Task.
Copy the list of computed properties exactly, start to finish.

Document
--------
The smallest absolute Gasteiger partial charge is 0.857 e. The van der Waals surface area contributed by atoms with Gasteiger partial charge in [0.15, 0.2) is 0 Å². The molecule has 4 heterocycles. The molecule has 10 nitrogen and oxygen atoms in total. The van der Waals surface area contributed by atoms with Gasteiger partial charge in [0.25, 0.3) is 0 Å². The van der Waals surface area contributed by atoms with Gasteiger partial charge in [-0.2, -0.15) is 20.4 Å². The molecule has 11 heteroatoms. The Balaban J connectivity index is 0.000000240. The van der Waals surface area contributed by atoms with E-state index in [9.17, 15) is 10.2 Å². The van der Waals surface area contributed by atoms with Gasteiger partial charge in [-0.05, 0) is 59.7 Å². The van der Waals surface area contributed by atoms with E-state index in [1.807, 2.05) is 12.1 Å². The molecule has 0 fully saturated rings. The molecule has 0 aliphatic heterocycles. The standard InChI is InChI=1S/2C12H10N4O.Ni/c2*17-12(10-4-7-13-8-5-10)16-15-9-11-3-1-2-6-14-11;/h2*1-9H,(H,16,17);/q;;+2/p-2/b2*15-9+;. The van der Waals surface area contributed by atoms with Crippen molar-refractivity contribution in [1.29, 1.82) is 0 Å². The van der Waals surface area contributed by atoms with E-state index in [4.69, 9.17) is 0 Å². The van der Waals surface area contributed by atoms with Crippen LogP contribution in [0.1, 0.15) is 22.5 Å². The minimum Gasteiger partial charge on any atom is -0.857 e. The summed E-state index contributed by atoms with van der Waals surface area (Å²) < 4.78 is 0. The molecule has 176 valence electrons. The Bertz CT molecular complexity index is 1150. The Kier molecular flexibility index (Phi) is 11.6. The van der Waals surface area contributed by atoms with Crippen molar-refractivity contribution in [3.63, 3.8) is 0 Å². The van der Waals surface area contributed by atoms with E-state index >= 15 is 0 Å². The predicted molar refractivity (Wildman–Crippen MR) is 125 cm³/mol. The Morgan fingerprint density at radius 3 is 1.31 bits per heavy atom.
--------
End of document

The smallest absolute Gasteiger partial charge is 0.857 e. The van der Waals surface area contributed by atoms with Gasteiger partial charge in [0.15, 0.2) is 0 Å². The molecule has 4 heterocycles. The molecule has 10 nitrogen and oxygen atoms in total. The van der Waals surface area contributed by atoms with Gasteiger partial charge in [0.25, 0.3) is 0 Å². The van der Waals surface area contributed by atoms with Gasteiger partial charge in [-0.2, -0.15) is 20.4 Å². The molecule has 11 heteroatoms. The Balaban J connectivity index is 0.000000240. The van der Waals surface area contributed by atoms with E-state index in [9.17, 15) is 10.2 Å². The van der Waals surface area contributed by atoms with Gasteiger partial charge in [-0.05, 0) is 59.7 Å². The van der Waals surface area contributed by atoms with E-state index in [1.807, 2.05) is 12.1 Å². The molecule has 0 fully saturated rings. The molecule has 0 aliphatic heterocycles. The standard InChI is InChI=1S/2C12H10N4O.Ni/c2*17-12(10-4-7-13-8-5-10)16-15-9-11-3-1-2-6-14-11;/h2*1-9H,(H,16,17);/q;;+2/p-2/b2*15-9+;. The van der Waals surface area contributed by atoms with Crippen molar-refractivity contribution in [1.29, 1.82) is 0 Å². The van der Waals surface area contributed by atoms with E-state index in [4.69, 9.17) is 0 Å². The van der Waals surface area contributed by atoms with Crippen LogP contribution in [0.1, 0.15) is 22.5 Å². The minimum Gasteiger partial charge on any atom is -0.857 e. The summed E-state index contributed by atoms with van der Waals surface area (Å²) < 4.78 is 0. The molecule has 176 valence electrons. The Bertz CT molecular complexity index is 1150. The Kier molecular flexibility index (Phi) is 11.6. The van der Waals surface area contributed by atoms with Crippen molar-refractivity contribution in [3.63, 3.8) is 0 Å². The van der Waals surface area contributed by atoms with E-state index >= 15 is 0 Å². The predicted molar refractivity (Wildman–Crippen MR) is 125 cm³/mol. The Morgan fingerprint density at radius 3 is 1.31 bits per heavy atom.